### 3. lydian mode note interval positions

This step applies the lydian mode note positions to so that the correct piano keys and note pitches can be identified.

In their simplest / untransposed form, modes do not contain any sharp or flat notes.

This can be seen by looking at the Mode table showing all mode names with only white / natural notes used.

The lydian mode uses the  W-W-W-H-W-W-H  note counting rule to identify the note positions of 7 natural white notes starting from note F.

To count up a Whole tone, count up by two physical piano keys, either white or black.

To count up a Half-tone (semitone), count up from the last note up by one physical piano key, either white or black.

The tonic note (shown as *) is the starting point and is always the 1st note in the mode.

Again, the final 8th note is the octave note, having the same name as the tonic note.
 No. Note 1 2 3 4 5 6 7 8 F G A B C D E F

All notes in this mode are natural whites (ie. no sharps or flats), which mean that this mode has not been transposed into a different key.

### 4. lydian mode descending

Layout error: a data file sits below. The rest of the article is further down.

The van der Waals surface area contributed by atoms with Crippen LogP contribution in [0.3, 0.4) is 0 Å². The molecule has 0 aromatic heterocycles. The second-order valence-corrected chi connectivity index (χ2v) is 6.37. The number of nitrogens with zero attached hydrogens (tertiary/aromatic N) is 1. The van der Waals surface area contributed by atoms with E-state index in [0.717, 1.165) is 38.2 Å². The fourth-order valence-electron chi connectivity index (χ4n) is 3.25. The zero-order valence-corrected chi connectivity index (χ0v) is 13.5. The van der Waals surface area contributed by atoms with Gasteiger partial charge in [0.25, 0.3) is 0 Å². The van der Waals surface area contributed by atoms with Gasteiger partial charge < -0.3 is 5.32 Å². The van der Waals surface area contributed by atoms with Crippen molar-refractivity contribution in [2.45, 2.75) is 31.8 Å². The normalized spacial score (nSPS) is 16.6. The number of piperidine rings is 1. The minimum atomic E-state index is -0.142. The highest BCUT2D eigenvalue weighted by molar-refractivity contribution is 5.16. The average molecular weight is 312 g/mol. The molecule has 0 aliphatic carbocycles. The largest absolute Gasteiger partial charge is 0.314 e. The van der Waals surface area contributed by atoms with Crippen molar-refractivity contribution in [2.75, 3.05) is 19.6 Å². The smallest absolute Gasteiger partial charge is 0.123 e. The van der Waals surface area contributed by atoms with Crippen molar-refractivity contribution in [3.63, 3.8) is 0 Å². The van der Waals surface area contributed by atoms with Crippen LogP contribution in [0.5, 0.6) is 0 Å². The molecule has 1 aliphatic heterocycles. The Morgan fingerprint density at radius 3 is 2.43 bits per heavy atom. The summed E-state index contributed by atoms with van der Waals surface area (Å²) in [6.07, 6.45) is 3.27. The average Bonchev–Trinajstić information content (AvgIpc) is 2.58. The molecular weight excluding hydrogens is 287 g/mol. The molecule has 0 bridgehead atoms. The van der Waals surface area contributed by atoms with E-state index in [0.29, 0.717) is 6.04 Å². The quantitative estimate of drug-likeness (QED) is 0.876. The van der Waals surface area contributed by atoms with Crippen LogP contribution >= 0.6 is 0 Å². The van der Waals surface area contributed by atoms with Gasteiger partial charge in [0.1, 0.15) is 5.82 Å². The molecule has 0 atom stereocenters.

This step shows the notes when descending the lydian mode, going from the highest note sound back to the starting note.

For all modes, the notes names when descending are just the reverse of the ascending names.

So assuming octave note 8 has been played in the step above, the notes now descend back to the tonic.

 No. Note 1 2 3 4 5 6 7 E D C B A G F

### 5. lydian mode degrees

This step shows the F scale degrees - Tonic, supertonic, mediant, subdominant, dominant, submediant, etc.
Each of the notes in this mode has a degree name, which describes the relationship of that note to the tonic(1st) note.

Scale degree names 1,2,3,4,5,6, and 8 below are always the same for all modes (ie. 1st note is always tonic, 2nd is supertonic etc.) , but obviously the note names will be different for each mode / key combination.

In this mode, the 7th note is called the leading note or leading tone because the sound of the 7th note feels like it wants to resolve and finish at the octave note, when all mode notes are played in sequence.

It does this because in this mode, the 7th note is only 1 semitone / half-tone away from the 8th note - the octave note. The lydian mode shares the same property - it only has one semitone / half-tone between the 7th and 8th notes.

In contrast, all other modes, including for example the phrygian mode, have a whole tone (two semitones, two notes on the piano keyboard) between the 7th and 8th notes, and the 7th note does not lean towards the 8th note in the same way. For these other modes, the 7th note is called the subtonic.

lydian mode degrees
Note no.Degree name
1F is the tonic of the lydian mode
2G is the supertonic of the lydian mode
3A is the mediant of the lydian mode
4B is the subdominant of the lydian mode
5C is the dominant of the lydian mode
6D is the submediant of the lydian mode
7E is the leading tone of the lydian mode
8F is the octave of the lydian mode